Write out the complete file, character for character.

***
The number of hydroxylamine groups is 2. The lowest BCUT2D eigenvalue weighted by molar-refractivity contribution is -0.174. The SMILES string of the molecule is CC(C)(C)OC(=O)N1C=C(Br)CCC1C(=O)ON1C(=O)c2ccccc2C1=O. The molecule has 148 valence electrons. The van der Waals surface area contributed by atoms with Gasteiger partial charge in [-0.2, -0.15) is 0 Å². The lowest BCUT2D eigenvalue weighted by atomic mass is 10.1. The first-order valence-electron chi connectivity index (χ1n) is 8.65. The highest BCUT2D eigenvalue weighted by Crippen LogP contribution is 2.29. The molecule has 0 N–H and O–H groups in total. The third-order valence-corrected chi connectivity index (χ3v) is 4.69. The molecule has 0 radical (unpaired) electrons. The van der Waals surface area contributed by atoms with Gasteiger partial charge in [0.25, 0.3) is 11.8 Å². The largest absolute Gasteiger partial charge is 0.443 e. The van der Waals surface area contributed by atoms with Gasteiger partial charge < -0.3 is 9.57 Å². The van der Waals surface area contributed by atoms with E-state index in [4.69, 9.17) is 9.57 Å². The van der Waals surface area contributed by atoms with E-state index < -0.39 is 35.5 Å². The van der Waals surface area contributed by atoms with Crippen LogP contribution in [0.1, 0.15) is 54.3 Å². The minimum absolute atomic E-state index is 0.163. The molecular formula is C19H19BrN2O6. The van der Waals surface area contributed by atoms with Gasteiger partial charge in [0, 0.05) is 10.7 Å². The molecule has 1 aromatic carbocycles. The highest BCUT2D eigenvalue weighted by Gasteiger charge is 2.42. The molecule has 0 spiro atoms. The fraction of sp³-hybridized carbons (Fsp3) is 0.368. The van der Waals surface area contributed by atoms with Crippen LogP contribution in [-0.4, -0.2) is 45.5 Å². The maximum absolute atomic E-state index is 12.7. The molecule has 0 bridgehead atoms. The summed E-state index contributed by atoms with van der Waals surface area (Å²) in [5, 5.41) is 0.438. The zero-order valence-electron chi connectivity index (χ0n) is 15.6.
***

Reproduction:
The number of hydroxylamine groups is 2. The lowest BCUT2D eigenvalue weighted by molar-refractivity contribution is -0.174. The SMILES string of the molecule is CC(C)(C)OC(=O)N1C=C(Br)CCC1C(=O)ON1C(=O)c2ccccc2C1=O. The molecule has 148 valence electrons. The van der Waals surface area contributed by atoms with Gasteiger partial charge in [-0.2, -0.15) is 0 Å². The lowest BCUT2D eigenvalue weighted by atomic mass is 10.1. The first-order valence-electron chi connectivity index (χ1n) is 8.65. The highest BCUT2D eigenvalue weighted by Crippen LogP contribution is 2.29. The molecule has 0 N–H and O–H groups in total. The third-order valence-corrected chi connectivity index (χ3v) is 4.69. The molecule has 0 radical (unpaired) electrons. The van der Waals surface area contributed by atoms with Gasteiger partial charge in [0.25, 0.3) is 11.8 Å². The largest absolute Gasteiger partial charge is 0.443 e. The van der Waals surface area contributed by atoms with Gasteiger partial charge < -0.3 is 9.57 Å². The van der Waals surface area contributed by atoms with E-state index in [4.69, 9.17) is 9.57 Å². The van der Waals surface area contributed by atoms with E-state index < -0.39 is 35.5 Å². The van der Waals surface area contributed by atoms with Crippen LogP contribution in [0.1, 0.15) is 54.3 Å². The minimum absolute atomic E-state index is 0.163. The molecular formula is C19H19BrN2O6. The van der Waals surface area contributed by atoms with Gasteiger partial charge in [0, 0.05) is 10.7 Å². The molecule has 1 aromatic carbocycles. The highest BCUT2D eigenvalue weighted by Gasteiger charge is 2.42. The molecule has 0 spiro atoms. The fraction of sp³-hybridized carbons (Fsp3) is 0.368. The van der Waals surface area contributed by atoms with Crippen LogP contribution in [-0.4, -0.2) is 45.5 Å². The maximum absolute atomic E-state index is 12.7. The molecule has 0 bridgehead atoms. The summed E-state index contributed by atoms with van der Waals surface area (Å²) in [5, 5.41) is 0.438. The zero-order valence-electron chi connectivity index (χ0n) is 15.6.